14 Apr 2020

Some exceptions for visiting dying relatives at rest homes - Aged Care union boss

From Checkpoint, 5:13 pm on 14 April 2020

Some New Zealand rest homes have been allowing relatives to visit dying patients, but not those with Covid-19.

The country's most deadly cluster of Covid-19 cases is from Christchurch's Rosewood Rest Home, where six people have now died of the virus. 

It includes three men in their 80s and 90s being cared for at Burwood Hospital.

Rest homes have in general not been allowing visitors but Aged Care Association chief executive Simon Wallace told Checkpoint there have been exceptions.

"Across all our rest homes we have had very, very strict visitor protocols right since the beginning of March. But we have allowed family members to visit loved ones on compassionate grounds at end of life or palliative… That has been done with respect to all the strict hygiene regulations that have been in place."

Director General of Health Ashley Bloomfield said on Tuesday that health officials were now looking at whether the rule for visiting elderly people dying from Covid-19 should be relaxed.

"We've certainly welcomed today what the Director-General has said about that in the interest of families," Wallace told Checkpoint

"This is a tragic situation, it's really difficult for everybody involved. And perhaps the saddest thing of all is that the families of those that have died were just not able to be with them in the last days of their life.

"It's an emotional strain for everybody… there's a lot of people affected by this."

A review has been ordered into aged care after the latest deaths in the Rosewood Rest Home cluster. 

Dr Bloomfield said the review would be carried out in conjunction with the Aged Care Association.

"My understanding of the review the Director-General announced today was to look at the six facilities where there have been Covid-19 outbreaks, and look at what's worked well and what hasn't worked so well, and then look at another six facilities where there haven't been outbreaks.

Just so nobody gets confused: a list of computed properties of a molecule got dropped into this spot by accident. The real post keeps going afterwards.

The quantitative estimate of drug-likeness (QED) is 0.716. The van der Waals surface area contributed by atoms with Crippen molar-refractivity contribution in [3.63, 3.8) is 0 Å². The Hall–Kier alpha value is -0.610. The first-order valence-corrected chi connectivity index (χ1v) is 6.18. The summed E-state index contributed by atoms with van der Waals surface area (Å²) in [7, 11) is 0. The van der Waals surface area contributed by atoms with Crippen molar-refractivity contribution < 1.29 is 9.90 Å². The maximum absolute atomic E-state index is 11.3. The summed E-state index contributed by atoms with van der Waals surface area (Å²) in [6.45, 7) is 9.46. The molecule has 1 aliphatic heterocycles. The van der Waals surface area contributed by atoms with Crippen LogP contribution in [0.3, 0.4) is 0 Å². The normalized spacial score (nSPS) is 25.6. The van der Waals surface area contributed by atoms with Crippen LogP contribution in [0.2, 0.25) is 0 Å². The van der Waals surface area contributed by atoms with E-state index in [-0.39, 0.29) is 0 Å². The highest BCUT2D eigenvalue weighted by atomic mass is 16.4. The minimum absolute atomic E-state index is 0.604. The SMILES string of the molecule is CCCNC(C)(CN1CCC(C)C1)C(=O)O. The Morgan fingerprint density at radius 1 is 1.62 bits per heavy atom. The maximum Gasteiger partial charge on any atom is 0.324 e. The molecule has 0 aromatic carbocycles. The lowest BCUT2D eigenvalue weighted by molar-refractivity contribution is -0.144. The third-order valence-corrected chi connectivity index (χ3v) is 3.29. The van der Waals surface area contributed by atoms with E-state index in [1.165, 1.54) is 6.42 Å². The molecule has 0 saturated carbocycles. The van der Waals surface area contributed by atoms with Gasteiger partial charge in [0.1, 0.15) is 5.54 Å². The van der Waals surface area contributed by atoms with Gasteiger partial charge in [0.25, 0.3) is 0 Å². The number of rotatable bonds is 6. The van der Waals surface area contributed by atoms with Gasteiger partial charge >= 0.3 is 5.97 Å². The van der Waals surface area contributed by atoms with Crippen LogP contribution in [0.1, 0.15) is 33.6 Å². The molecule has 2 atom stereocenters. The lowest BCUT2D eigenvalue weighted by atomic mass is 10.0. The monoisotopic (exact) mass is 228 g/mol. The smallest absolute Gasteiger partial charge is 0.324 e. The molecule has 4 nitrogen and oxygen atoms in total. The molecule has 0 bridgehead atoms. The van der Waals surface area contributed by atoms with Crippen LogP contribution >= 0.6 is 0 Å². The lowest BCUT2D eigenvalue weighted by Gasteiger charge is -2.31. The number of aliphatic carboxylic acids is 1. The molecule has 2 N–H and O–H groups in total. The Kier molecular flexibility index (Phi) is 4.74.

"We welcome that work and we will participate in that work and we will facilitate that work. We think that that's the right thing to be doing here. 

"But I think there's also some perspective on this, that there are more than 650 rest homes around New Zealand with 35,000 residents. So this is less than one percent of sites. 

"It's a very small number of residents that have been affected. And I think that just demonstrates the great jobs that we have been doing, and the job that we've been doing here in New Zealand by everybody. This has not been the situation overseas."

Wallace told Checkpoint it was "unfortunate" to hear Dr Bloomfield talk of "deficiencies" in regard to the aged care review. 

"I can only think that he was referring to Rosewood when he made those comments and I think that was unfortunate because it … might have created a perception that there were deficiencies across the whole industry," Wallace said.

"We're doing a really good job and I think the other thing is that we are a professionally run industry by registered nurses and by highly trained and qualified caregivers," he said.

"I would think that our sector would be one of the last to come out of any lockdown… And I don't know what Level Three will look like at this point."

He said he could not put a timeframe on when New Zealanders would be able to visit their elderly relatives in rest homes. 

Since early March, the association had been asking for personal protective equipment (PPE) for aged care workers. 

"I have to say it was quite an effort and it took a number of weeks for that equipment to arrive. What I can say now is that our rest homes have very good access to PPE. Albeit there are one or two pockets of DHBs where it's not the case, and we're working on that."

He said as New Zealand was now weeks into dealing with Covid-19, there should not be areas of the sector without PPE.

"And I think those questions need to still be asked of the Ministry [of Health] and the DHBs."